What did Rich people wear?
The clothing for rich people in Tudor times was colourful and extravagant, even though they were faced with similar restrictions to the poor when it came to the use of material and colour. Rich Tudor fashion was a world away from the plain, dull and drab styles and colours worn by the poor.
For the rich, there was a much wider choice of materials and colours available, and they could embellish everything that they wore. The higher a persons rank in the nobility the greater their options were. The clothes worn by rich people were very elaborate.
Rich people clothes material
They wore wool of fine quality, unlike the poor people who wore rough quality wool. Shirts and undergarments were made of linen. The rich people were the ones who could wear clothes made of silk and cotton. The clothes of the royalties and the nobility were often embroidered with golden silk threads to display their wealth and status.
The women wore stockings and the men wore breeches. For rich people, these were mostly made of silk. Men also wore woollen stockings or socks called hose.
Tudor Clothes for the Rich made a Style Statement
The higher you were in the ranks of the nobility the more choice you had when it came to style, material and colour. Of course, at the very head of all of the nobles was the King himself, and he could wear whatever he wanted, which was, of course, the finest of linens and the softens of silks.
The king was one of the few individuals in the country that was allowed to wear the colour purple.
While the king could wear any purple item, the likes of the Dukes, Marquises and Earls could only use the colour for their doublets or jerkins, for the lining of their cloaks, their hose and a lady’s gown. Knights of the Garter were also allowed to use purple but this was restricted to their mantles only.
The kings and queens in the Tudor era would wear clothes that were made of the most expensive and fine materials – silk, velvet, satin and even fur. They were the only people who could wear colours like purple, gold and crimson.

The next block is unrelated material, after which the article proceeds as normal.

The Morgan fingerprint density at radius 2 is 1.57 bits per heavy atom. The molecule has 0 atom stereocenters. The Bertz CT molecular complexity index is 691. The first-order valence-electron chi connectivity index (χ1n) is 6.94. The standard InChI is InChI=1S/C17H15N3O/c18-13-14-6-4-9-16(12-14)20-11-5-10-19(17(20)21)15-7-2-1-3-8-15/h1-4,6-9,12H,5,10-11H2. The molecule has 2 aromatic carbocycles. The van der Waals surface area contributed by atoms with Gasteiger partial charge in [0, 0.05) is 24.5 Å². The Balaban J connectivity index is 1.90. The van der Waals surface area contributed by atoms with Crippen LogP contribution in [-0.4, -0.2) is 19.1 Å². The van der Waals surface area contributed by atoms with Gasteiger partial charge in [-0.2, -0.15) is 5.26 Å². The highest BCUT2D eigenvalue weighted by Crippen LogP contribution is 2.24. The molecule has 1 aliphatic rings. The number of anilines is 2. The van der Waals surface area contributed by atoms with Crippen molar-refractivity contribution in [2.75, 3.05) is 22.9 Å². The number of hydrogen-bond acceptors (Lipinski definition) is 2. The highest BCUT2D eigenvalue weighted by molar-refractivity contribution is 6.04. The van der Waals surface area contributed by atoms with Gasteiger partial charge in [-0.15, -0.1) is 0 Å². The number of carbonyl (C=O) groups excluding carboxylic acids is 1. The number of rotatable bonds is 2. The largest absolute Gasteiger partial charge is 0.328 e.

King Henry VIII was described as the “best-dressed sovereign in the world”. Henry VIII was also fond of fur cloaks and elaborate jewellery to show off his wealth and elegance.
Popular Rich Tudor Clothing Colours for Men Were Gold and Silver
Gold and silver were other very important colours. It was those nobles of the rank of Viscounts, Barons and above that was permitted to use material with gold or silver threads. Again the use of these powerful statement colours was restricted to their doublets and jerkins, as well as their cloak linings, hose and their lady’s gown. There was however an exception to the rule.
Those that were in attendance of the monarch in their privy chamber (their private quarters), were allowed to have their clothing trimmed with silver or gold as well as pearls. These trimmings were only to be used for their outer garments though such as their caps or hatbands as well as their garters or boot hose.
There were also restrictions on which members of the nobility could carry weapons as part of their daily attire, and which weapons were appropriate for their rank.
Rich Tudor clothing for women had constraints on what they could wear
The queen like the king could have their choice of materials and colours, though of the Tudor women it was really only the queen that could wear purple. The hierarchy of nobility addressed by the Sumptuary Laws went as far as the daughters of knights.
They were allowed to use silk, damask or taffeta for their petticoats or cloaks, showing that they were above the common woman of the day. If you were a wife of a member of the royal court you had to be careful that you were dressed appropriately for his rank, as there were discernible differences between what the wife of a baron was allowed to wear to that of the wife of a viscount.
Knights and sons
The Knights and nobles wore clothes made of silk, velvet and satin. They often wore royal blue or dark blue which signified their rank.
They also wore bonnets, hats, girdles, pantofles along with a gown or cloak. Jackets and jerkins were also common for them. Duchesses and countesses wore kirtles, gowns, partlets and sleeves. They were also nobilities and were allowed to were purple and their clothes were made of sable fur.
Wealthy businessmen and merchants wore long gowns of dark colour, usually made of silk or wool. However, compared to the nobility they wore plain clothes.